Nepali Times Asian Paints
ASHUTOSH TIWARI
Strictly Business
Trainer, train thyself


ASHUTOSH TIWARI


How big is the business training market in Nepal? No one seems to know for sure. But that doesn't matter because no matter how vast it is, the training market remains a growing one: a testament to Nepali businesses looking for ways to make staff more productive.

A few Nepali ex-bankers with years of experience recently offered a series of short-term training to staff of banks in eastern Nepal. The trainers later ended up, laughing their way, well, to the bank. Just last week, a business college in Kathmandu charged fees to offer day-long training on the basics of negotiation and export management to businesses. So profitable were these stints that the college is now considering short-term programs for Nepal's business community-over and above regular full-time academic schedules. (True, a facilitating entity provided both parties with promotional money but even after accounting for that, what was left in the kitty was impressive.) And one could cite further success stories like these.

Despite profits in the business-to-business training market in Nepal, the majority of Nepali trainers-many of whom have devoted time and resources to form organisations such as the Trainers' Association of Nepal (TAN) and the like-are not rushing to service private-sector businesses. What's holding them back? What stops them from targeting businesses as new clients? The answers lie in four areas in which, alas, the trainers themselves need education and training: experience, specialisation, marketing and after-sales servicing.

Experience: Most Nepali trainers seem to have started their careers, usually in the 80s and the early 90s, by providing the usual run-of-the-mill "development training" to NGOs and INGOs-organisations that have to dutifully spend their annual training budgets anyway. The trainer's dominant experience was what they offered did not depend on market demand. As long as they came up with brochures and a few loyal contacts, they could always count on a certain share of the pie. Everyone cruised along till "development clients" started slashing budgets and trainers were faced with the prospect of either going belly-up or innovating for new market segments. The latter is something they are still finding hard to do.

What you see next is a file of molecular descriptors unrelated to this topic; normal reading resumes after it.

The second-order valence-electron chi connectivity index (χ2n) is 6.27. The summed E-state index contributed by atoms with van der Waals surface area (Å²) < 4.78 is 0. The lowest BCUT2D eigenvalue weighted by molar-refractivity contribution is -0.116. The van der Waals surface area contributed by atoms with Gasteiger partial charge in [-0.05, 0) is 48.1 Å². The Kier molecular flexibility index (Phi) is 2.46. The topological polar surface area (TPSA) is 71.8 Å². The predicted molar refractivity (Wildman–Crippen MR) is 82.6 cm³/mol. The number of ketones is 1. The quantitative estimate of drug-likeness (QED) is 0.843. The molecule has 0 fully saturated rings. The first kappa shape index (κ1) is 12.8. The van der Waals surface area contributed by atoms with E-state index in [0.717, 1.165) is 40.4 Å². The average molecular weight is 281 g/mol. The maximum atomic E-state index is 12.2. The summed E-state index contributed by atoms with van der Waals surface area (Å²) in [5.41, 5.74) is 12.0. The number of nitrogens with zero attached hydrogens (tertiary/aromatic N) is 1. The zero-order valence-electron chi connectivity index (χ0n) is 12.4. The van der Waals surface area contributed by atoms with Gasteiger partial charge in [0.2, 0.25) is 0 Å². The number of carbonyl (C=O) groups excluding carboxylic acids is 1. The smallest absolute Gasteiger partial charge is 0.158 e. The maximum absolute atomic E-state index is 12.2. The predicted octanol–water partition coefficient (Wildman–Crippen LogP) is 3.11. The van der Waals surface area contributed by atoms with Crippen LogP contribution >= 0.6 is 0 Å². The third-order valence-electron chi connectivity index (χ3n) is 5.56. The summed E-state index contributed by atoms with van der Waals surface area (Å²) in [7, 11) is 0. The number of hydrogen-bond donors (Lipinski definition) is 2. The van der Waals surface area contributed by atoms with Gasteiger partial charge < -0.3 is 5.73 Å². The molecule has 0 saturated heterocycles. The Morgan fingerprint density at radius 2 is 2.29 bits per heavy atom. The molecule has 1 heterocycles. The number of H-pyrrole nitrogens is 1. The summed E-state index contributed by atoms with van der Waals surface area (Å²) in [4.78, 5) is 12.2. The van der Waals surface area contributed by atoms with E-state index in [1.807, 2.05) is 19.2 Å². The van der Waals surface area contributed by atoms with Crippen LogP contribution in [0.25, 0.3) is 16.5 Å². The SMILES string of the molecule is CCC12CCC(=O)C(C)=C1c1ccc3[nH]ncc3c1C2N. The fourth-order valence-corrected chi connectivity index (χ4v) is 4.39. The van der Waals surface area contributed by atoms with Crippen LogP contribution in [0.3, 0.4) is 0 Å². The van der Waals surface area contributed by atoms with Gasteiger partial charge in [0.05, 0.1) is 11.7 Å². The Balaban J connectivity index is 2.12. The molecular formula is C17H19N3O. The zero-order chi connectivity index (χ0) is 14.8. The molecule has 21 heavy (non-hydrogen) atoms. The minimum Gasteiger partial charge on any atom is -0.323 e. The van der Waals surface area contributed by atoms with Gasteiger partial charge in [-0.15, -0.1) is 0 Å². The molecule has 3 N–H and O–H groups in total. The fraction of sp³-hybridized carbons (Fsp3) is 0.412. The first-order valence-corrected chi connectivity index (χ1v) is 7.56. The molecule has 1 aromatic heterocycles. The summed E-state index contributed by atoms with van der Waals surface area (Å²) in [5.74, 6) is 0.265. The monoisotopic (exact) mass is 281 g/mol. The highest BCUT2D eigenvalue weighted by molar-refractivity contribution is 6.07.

Specialisation: Most Nepali trainers appear to be a Janardan of all trades, and master of none. Sure, such a generalist approach may serve well up to a point in the "development" market. But it doesn't cut ice for private-sector clients who are willing to pay for expertise they can't get in-house. As development funds shrink and private sector spending grows, the only way these trainers can expand is by specialising or hiring experts in anything from knowledge management to market research. And then charging premium rates. Given the job-related uncertainties in the Nepali "development training" market, the days of being just another Janardan are numbered. Only experts will survive and excel.

Marketing: To woo private sector clients, trainers have to learn the rudiments of marketing. A Janata Mukti Kendra may buy a six-day program in Dhulikhel on, say, "how to motivate community organisers". But a Shiva Shakti Pvt Ltd needs to be convinced of the positive effect that similar but shorter programs are going to have on their bottom line. Yes, it's a truism, but businesses are interested in training so far as they save or make money. Nothing else matters much. Trainers who understand this, and then adapt accordingly are more likely to find clients in the private sector than those who sit around, pining for the good old days.

Post-training servicing: This seems to be an embedded trend in the market. Clients who buy a set of specialised training retain the trainer for other customised services. One firm, for instance, sold VAT accounting training to businesses outside Kathmandu and was asked to design other solutions. The firm won more money and loyal clients from these post-training consultancies than from the training programs. Training could be an entry point to develop a base of big-money paying clientele.

Not all Nepali trainers will find private sector clients. Big businesses will continue to send staff to India and elsewhere, or fly in experts from outside. But there still remains a wide swathe of businesses in Nepal that are hungry to learn more. Serious trainers who make a successful transition to serving private businesses could find the other side of the NGO fence to be just as lucrative.


LATEST ISSUE
638
(11 JAN 2013 - 17 JAN 2013)


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